Recent developments in the global economy, such as the Greek budget crisis, have led to new focus on the role of Europe, and in particular on the countries in Europe’s south-eastern region. This new volume from a global set of contributors explores south-east Europe’s present and future direction, placing it in the context of the history of the region since the end of the Second World War.
Through an exploration of Europe’s cultural and political economy, this volume argues that the south-east part of Europe is currently the most crucial component of Europe’s future development. The book charts the post-World War Two ‘evolution’ of the continent, taking in such key turning points as the 1971 breakdown of the fixed exchange rate system, the breakdown of the Soviet Union in the 1990s, and the 2008 global financial collapse. In doing so, the book seeks to explain why and how the current events in south-east Europe and the Eastern Mediterranean can be seen as the weakest points in the wider capitalist system in Europe, and how the issues faced by these regions can provide insight into a possible re-design of European governance.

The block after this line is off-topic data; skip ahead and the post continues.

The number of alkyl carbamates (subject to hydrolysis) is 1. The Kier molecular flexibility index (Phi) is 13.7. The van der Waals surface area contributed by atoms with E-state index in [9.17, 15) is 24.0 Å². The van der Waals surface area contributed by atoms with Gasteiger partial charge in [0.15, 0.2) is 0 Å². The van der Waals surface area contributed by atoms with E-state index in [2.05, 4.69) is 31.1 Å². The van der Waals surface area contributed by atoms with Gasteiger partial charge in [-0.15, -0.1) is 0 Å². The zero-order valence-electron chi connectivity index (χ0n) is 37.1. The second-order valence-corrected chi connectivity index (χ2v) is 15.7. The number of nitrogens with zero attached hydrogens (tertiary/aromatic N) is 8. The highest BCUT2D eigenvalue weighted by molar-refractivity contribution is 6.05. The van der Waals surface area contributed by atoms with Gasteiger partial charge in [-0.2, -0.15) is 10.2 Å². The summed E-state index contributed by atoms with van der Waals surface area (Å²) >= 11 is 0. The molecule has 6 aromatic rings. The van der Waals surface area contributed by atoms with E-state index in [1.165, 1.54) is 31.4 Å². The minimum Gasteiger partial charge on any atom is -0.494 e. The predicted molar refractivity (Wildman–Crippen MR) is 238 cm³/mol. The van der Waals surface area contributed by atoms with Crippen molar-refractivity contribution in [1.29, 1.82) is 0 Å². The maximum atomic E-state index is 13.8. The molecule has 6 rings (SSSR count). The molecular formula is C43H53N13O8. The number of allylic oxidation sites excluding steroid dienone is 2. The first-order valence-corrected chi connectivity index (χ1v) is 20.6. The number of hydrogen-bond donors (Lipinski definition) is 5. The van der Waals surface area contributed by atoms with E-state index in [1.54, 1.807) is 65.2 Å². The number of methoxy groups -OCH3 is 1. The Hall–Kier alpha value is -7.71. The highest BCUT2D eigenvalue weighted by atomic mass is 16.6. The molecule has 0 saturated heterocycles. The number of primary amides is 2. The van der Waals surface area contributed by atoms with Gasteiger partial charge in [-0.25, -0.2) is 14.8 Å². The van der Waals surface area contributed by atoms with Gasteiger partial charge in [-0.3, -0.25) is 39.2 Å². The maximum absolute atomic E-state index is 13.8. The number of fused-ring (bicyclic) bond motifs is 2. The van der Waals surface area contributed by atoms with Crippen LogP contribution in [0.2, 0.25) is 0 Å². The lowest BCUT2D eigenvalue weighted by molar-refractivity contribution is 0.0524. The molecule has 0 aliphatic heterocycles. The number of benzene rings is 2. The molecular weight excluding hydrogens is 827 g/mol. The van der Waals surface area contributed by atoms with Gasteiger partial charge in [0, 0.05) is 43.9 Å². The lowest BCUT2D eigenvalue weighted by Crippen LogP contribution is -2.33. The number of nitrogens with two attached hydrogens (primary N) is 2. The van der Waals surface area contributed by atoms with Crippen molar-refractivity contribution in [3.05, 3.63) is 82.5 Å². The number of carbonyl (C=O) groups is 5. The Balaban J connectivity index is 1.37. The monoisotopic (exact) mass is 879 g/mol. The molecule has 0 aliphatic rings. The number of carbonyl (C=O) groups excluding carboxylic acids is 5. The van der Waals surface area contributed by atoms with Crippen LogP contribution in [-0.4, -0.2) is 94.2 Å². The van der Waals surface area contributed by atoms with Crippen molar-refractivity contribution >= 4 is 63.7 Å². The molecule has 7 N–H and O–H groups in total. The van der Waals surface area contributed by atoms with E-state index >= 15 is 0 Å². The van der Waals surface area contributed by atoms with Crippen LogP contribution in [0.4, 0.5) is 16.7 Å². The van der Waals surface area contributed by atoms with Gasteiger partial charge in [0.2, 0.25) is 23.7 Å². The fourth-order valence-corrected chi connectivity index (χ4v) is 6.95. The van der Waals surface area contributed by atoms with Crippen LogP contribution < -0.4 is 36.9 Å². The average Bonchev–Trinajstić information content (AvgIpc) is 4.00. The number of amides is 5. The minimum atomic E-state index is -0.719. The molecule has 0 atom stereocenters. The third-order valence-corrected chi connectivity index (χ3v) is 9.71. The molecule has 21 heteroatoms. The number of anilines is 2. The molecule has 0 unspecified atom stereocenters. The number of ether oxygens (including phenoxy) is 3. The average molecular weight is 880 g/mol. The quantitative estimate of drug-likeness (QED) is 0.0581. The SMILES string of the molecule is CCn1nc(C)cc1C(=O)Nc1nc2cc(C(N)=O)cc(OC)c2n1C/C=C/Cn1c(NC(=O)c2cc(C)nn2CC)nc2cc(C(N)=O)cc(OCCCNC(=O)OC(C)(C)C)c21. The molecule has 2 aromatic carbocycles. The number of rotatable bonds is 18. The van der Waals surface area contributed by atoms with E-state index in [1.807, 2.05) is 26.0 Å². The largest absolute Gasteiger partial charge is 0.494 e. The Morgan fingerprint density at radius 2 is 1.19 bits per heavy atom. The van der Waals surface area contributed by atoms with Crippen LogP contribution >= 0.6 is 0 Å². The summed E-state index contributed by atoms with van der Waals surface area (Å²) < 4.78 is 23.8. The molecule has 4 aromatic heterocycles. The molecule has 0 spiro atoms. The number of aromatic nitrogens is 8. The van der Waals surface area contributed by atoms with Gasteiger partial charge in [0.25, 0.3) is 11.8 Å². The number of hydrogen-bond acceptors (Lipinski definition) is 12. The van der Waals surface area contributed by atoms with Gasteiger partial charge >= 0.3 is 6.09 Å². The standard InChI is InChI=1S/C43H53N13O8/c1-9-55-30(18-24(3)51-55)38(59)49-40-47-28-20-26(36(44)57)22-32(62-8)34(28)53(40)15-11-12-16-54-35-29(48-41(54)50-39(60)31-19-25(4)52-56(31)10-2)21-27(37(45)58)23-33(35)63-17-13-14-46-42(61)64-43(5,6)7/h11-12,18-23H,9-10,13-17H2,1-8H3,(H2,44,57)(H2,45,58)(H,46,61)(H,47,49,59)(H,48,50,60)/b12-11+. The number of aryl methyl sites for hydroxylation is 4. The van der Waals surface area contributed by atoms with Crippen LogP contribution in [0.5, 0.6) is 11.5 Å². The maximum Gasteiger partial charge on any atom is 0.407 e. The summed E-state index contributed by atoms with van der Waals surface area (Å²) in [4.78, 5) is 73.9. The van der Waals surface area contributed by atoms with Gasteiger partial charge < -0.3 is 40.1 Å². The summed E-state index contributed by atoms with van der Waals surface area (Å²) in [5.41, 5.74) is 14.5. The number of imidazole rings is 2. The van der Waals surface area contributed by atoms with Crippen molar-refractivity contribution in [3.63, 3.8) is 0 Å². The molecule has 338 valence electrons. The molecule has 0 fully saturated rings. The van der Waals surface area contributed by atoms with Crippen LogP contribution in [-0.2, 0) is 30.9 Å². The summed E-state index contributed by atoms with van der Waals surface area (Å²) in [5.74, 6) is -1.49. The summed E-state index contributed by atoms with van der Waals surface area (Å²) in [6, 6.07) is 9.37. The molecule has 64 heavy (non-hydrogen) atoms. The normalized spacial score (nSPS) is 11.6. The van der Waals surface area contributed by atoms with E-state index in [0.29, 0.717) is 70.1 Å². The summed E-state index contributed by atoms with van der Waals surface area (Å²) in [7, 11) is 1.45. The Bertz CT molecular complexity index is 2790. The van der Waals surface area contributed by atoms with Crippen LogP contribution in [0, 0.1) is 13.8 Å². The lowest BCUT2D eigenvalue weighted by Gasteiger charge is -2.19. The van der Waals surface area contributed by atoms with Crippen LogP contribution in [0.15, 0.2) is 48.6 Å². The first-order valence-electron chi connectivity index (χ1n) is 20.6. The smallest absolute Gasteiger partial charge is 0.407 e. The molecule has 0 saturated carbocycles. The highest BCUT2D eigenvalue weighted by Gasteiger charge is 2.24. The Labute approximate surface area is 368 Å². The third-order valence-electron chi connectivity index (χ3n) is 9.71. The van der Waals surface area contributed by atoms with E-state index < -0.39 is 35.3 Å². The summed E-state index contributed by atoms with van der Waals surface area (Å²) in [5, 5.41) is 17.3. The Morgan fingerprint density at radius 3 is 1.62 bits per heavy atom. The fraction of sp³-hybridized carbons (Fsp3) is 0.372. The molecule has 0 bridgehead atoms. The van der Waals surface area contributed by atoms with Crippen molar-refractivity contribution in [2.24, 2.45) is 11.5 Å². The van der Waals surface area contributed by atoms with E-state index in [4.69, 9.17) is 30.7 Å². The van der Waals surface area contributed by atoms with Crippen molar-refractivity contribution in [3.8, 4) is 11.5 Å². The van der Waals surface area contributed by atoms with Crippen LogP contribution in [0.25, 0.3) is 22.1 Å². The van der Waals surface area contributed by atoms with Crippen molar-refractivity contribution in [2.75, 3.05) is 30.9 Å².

Including a comprehensive editorial introduction, this timely and important book is fully up to date with recent global events, including the 2011 Arab Spring, and provides context and comparison with the countries in the EU.
Introduction Economics 1. Structural Evolution of Agents 2. Commodities and Services 3. Education and Labor Markets Politics 4. Environment and Ecology 5. Military and Democracy 6. Embedded in Global Politics Culture 7. Religion 8. Gender and Generation Relations 9. Organizational Forms Perspectives
Routledge Studies in the European Economy is our home for cutting-edge, upper-level scholarly studies and edited collections. Featuring compact and well researched volumes of 150 to 300 pages, the series provides a range of content considering the European economy alongside history, politics, cultural studies, agriculture, education, globalisation, and other subjects, titles are characterized by dynamic interventions into established subjects and innovative studies on emerging topics.